Journal News

JLR’s new article format puts images at the forefront

“Images in Lipid Research” aims to celebrate the images scientists create
Courtney Chandler
Aug. 4, 2020

If an image is worth a thousand words, then images of lipid research are worth their own series. The Journal of Lipid Research has started just that with a new article format, “Images in Lipid Research,” launched earlier this year.

These articles are one-page, peer-reviewed publications with a single image and caption that highlight current topics in lipid physiology and biochemistry.

The idea stemmed from a suggestion made by Stephen Young, associate editor at the JLR and a professor at University of California, Los Angeles, during an editors’ meeting. Kerry-Anne Rye, co-editor-in-chief of the JLR and professor at the University of New South Wales in Sydney, Australia, said the idea resonated with the group. After that, the American Society for Biochemistry and Molecular Biology staff took the reins and turned the concept into reality.

In his editorial about the series, Young wrote that he hopes to “celebrate scientists and the images they create” in a format that is also “effective in communicating discoveries of lipid research.”

So far, the Images in Lipid Research series has been popular with authors. Rye said submissions took off right from the start.

“The series may resonate so strongly with authors because many of them have wonderful pictures that end up not being a good fit in the final manuscript,” Rye said. The series “provides a forum for these pictures to be shared with a community of like-minded, interested colleagues.”

The published images are citable, which also may appeal to authors. With their compressed format, the articles give authors the opportunity to make a single point clearly and concisely.

JLR-Ramon-Sun-890x575.jpg
Ramon Sun/JLR
In his “Images in Lipid Research” paper, researcher Ramon Sun included these MALDI-mass spectrometry images of gangliosides in a wild-type mouse brain, which show distinctive distribution of two very similar ganglioside species in different regions of the brain.

Ramon Sun, an assistant professor in the department of neuroscience at the University of Kentucky, decided to submit to the series to highlight one of the many images he’s been able to collect using an advanced mass spectrometry technique. With his image of differential ganglioside localization patterns in the brain, he hoped both to highlight the technique his group used and to tell a short story that spatial differences should be taken into consideration during interrogation of lipid metabolism.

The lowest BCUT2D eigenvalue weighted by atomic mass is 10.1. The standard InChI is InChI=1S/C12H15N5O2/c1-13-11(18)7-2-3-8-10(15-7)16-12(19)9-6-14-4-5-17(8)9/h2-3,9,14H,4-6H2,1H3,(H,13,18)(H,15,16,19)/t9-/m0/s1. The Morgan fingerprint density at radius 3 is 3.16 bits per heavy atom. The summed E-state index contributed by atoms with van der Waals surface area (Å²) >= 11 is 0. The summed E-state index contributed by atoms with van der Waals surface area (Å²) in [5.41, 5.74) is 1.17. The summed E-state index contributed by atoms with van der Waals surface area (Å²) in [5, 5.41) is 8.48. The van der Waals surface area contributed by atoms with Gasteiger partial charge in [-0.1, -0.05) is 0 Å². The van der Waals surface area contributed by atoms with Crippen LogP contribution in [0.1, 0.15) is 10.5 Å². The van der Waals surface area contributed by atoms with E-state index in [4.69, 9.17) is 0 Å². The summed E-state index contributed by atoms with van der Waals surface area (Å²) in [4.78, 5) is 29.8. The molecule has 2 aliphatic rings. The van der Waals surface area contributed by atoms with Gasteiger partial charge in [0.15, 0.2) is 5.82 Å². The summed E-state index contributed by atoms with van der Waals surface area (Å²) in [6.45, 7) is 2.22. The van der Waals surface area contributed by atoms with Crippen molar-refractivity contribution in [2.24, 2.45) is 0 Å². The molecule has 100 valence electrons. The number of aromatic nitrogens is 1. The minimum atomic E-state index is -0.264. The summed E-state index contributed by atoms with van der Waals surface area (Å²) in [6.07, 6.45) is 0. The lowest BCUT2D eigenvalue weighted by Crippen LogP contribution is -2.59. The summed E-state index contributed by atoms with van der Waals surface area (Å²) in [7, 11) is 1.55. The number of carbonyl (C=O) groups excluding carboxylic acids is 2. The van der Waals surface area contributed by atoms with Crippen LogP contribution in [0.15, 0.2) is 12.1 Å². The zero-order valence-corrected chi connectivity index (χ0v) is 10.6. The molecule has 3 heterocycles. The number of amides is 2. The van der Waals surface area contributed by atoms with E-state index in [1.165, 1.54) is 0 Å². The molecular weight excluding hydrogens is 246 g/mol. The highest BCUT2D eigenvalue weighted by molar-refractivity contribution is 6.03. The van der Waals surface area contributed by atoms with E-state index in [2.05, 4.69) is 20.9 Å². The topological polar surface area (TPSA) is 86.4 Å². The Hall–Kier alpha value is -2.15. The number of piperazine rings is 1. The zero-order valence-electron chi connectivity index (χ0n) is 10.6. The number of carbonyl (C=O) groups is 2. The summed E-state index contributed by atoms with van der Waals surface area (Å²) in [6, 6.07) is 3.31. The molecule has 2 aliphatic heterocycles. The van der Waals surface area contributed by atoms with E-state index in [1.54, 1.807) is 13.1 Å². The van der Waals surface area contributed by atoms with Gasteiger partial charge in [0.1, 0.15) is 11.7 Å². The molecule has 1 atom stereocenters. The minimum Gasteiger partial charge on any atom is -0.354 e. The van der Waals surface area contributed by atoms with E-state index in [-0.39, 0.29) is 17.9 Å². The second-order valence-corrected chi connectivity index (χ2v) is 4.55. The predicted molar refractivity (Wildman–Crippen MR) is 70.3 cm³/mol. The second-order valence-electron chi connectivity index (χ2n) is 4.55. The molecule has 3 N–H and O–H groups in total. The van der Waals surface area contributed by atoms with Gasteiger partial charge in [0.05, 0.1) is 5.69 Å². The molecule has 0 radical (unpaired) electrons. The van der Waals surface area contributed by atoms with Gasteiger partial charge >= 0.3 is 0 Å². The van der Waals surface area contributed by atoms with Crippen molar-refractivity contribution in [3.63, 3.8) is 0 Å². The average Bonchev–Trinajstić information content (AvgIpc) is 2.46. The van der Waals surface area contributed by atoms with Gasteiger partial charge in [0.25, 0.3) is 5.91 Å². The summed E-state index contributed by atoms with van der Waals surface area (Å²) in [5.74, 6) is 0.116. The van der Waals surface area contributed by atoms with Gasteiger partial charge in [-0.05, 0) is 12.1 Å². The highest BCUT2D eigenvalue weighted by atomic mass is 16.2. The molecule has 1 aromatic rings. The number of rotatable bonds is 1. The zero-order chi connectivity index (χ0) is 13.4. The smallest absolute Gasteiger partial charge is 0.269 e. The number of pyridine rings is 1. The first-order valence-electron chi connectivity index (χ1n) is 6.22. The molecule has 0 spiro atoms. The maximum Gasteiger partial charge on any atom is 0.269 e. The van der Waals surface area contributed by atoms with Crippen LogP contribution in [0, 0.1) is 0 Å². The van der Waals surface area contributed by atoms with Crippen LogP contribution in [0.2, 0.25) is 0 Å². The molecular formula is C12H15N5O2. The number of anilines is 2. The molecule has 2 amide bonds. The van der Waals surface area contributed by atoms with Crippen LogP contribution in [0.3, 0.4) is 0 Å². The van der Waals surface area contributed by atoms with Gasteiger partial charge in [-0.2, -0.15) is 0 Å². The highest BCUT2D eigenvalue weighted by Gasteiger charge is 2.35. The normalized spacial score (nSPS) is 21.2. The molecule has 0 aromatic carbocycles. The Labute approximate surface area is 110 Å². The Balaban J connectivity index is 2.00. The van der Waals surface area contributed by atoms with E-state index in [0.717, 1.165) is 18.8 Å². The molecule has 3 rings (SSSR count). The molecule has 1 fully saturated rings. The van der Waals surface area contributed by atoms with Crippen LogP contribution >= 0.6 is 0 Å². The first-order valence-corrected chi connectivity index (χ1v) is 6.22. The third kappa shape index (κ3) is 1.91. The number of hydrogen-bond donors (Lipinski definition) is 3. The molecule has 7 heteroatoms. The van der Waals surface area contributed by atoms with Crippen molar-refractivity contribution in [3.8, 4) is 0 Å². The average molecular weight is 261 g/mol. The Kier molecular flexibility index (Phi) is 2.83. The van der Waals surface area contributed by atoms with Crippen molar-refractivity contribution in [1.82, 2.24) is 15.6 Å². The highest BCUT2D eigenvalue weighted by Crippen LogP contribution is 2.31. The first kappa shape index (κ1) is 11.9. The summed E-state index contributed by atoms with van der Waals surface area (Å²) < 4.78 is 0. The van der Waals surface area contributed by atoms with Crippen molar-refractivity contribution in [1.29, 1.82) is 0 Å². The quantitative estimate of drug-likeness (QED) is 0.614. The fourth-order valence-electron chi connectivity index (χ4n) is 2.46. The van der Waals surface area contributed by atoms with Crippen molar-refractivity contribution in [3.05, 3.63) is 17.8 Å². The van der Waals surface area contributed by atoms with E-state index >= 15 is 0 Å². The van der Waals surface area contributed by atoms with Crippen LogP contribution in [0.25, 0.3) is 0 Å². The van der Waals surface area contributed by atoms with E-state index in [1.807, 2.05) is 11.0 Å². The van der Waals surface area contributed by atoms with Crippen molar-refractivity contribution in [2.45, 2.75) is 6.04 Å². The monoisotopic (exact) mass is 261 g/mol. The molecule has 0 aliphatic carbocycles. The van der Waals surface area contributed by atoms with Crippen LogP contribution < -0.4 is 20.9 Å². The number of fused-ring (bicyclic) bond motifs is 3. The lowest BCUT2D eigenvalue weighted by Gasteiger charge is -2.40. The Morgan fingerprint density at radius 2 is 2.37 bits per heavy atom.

“Images can convey an otherwise complex paradigm in a simple and easy to understand format,” Sun said.

In addition to highlighting new lipid research with the series, the editors hope to generate interest within a broader audience. The JLR is sharing most of the images through social media outlets such as Facebook and Twitter as well as publishing them in the journal.

Rye said the editors hope that a visually appealing image with a simple, targeted message will catch the attention of a broad scientific audience beyond those who regularly read the JLR. The images and their stories might then prompt this new audience to read the JLR, thus expanding the footprint of the journal.

“Who knows? We may even end up helping some nonscientists recognize that science is fun and exciting and not limited to the domain of the stereotypical, white-coated and bespectacled test-tube holders of comic book fame,” Rye said.

Check out the JLR’s Images in Lipid Research page for more stunning images. If you’re interested in submitting an image of your own, all the information can be found on the JLR website.

Enjoy reading ASBMB Today?

Become a member to receive the print edition monthly and the digital edition weekly.

Learn more
Courtney Chandler

Courtney Chandler is a careers columnist for ASBMB Today.

Get the latest from ASBMB Today

Enter your email address, and we’ll send you a weekly email with recent articles, interviews and more.

Latest in Science

Science highlights or most popular articles

Bertrand Coste and the pressure receptor
Feature

Bertrand Coste and the pressure receptor

Jan. 27, 2022

“It was almost one of those ‘I can’t believe you’re doing this’ kind of projects.” The search for a protein that senses pressure. Part of a series on the 2021 Nobel Prize in physiology or medicine.

David McKemy and the cold receptor
Feature

David McKemy and the cold receptor

Jan. 26, 2022

“This is the nature of doing bench work. We all go through those periods when stuff’s not working.” How persistence unlocked the cold-sensitive receptor TRPM8. Part of a series on the 2021 Nobel Prize in physiology or medicine.

How the Julius lab found that an ion channel senses heat
Feature

How the Julius lab found that an ion channel senses heat

Jan. 25, 2022

“Holy cow, this is why hot peppers are hot.” How researchers established that the capsaicin receptor also recognizes heat. Part of a series on the 2021 Nobel Prize in physiology or medicine.

Michael Caterina and the capsaicin receptor
Feature

Michael Caterina and the capsaicin receptor

Jan. 24, 2022

Being scooped left a postdoc with a toolkit for hunting receptors — and a daring new project. First in a series on the 2021 Nobel Prize in physiology or medicine.

Genetic analysis hints at why COVID-19 can mess with smell
News

Genetic analysis hints at why COVID-19 can mess with smell

Jan. 23, 2022

People with variants near smell-related genes may have a higher risk of losing smell or taste.

The coronavirus may cause fat cells to miscommunicate, leading to diabetes
News

The coronavirus may cause fat cells to miscommunicate, leading to diabetes

Jan. 22, 2022

COVID-19 patients with high blood sugar had low levels of a hormone made by fat.